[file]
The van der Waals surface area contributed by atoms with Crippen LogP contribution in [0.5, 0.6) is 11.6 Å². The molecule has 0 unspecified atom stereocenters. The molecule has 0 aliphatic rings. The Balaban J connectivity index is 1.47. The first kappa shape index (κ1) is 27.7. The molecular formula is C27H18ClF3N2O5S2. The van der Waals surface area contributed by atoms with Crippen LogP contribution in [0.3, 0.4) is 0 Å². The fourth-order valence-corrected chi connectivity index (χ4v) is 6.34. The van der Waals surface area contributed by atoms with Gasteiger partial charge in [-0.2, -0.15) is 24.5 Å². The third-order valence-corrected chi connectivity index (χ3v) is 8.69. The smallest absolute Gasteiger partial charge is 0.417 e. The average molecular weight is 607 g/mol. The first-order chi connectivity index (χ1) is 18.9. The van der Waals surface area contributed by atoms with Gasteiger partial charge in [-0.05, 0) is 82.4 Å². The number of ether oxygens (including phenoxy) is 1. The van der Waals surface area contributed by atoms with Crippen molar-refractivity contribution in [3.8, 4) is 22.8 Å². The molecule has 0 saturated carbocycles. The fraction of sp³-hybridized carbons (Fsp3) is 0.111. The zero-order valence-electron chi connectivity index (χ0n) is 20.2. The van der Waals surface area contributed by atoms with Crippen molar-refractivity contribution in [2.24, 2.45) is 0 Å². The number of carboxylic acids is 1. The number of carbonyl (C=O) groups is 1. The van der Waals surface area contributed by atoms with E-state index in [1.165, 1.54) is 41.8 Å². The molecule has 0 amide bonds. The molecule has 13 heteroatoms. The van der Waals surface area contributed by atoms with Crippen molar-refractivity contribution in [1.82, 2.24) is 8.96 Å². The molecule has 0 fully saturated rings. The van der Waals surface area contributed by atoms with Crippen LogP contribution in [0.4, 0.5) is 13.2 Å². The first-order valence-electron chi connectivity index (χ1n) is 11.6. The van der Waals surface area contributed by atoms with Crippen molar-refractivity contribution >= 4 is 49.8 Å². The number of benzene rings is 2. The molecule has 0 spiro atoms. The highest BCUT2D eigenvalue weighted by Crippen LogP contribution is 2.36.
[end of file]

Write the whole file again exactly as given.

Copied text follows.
The van der Waals surface area contributed by atoms with Crippen LogP contribution in [0.5, 0.6) is 11.6 Å². The molecule has 0 unspecified atom stereocenters. The molecule has 0 aliphatic rings. The Balaban J connectivity index is 1.47. The first kappa shape index (κ1) is 27.7. The molecular formula is C27H18ClF3N2O5S2. The van der Waals surface area contributed by atoms with Crippen LogP contribution in [0.3, 0.4) is 0 Å². The fourth-order valence-corrected chi connectivity index (χ4v) is 6.34. The van der Waals surface area contributed by atoms with Gasteiger partial charge in [-0.2, -0.15) is 24.5 Å². The third-order valence-corrected chi connectivity index (χ3v) is 8.69. The smallest absolute Gasteiger partial charge is 0.417 e. The average molecular weight is 607 g/mol. The first-order chi connectivity index (χ1) is 18.9. The van der Waals surface area contributed by atoms with Gasteiger partial charge in [-0.05, 0) is 82.4 Å². The number of ether oxygens (including phenoxy) is 1. The van der Waals surface area contributed by atoms with Crippen molar-refractivity contribution in [3.8, 4) is 22.8 Å². The molecule has 0 saturated carbocycles. The fraction of sp³-hybridized carbons (Fsp3) is 0.111. The zero-order valence-electron chi connectivity index (χ0n) is 20.2. The van der Waals surface area contributed by atoms with Crippen molar-refractivity contribution in [2.24, 2.45) is 0 Å². The number of carboxylic acids is 1. The number of carbonyl (C=O) groups is 1. The van der Waals surface area contributed by atoms with E-state index in [1.165, 1.54) is 41.8 Å². The molecule has 0 amide bonds. The molecule has 13 heteroatoms. The van der Waals surface area contributed by atoms with Crippen molar-refractivity contribution in [1.82, 2.24) is 8.96 Å². The molecule has 0 fully saturated rings. The van der Waals surface area contributed by atoms with Crippen LogP contribution in [0.4, 0.5) is 13.2 Å². The first-order valence-electron chi connectivity index (χ1n) is 11.6. The van der Waals surface area contributed by atoms with Crippen molar-refractivity contribution >= 4 is 49.8 Å². The number of benzene rings is 2. The molecule has 0 spiro atoms. The highest BCUT2D eigenvalue weighted by Crippen LogP contribution is 2.36.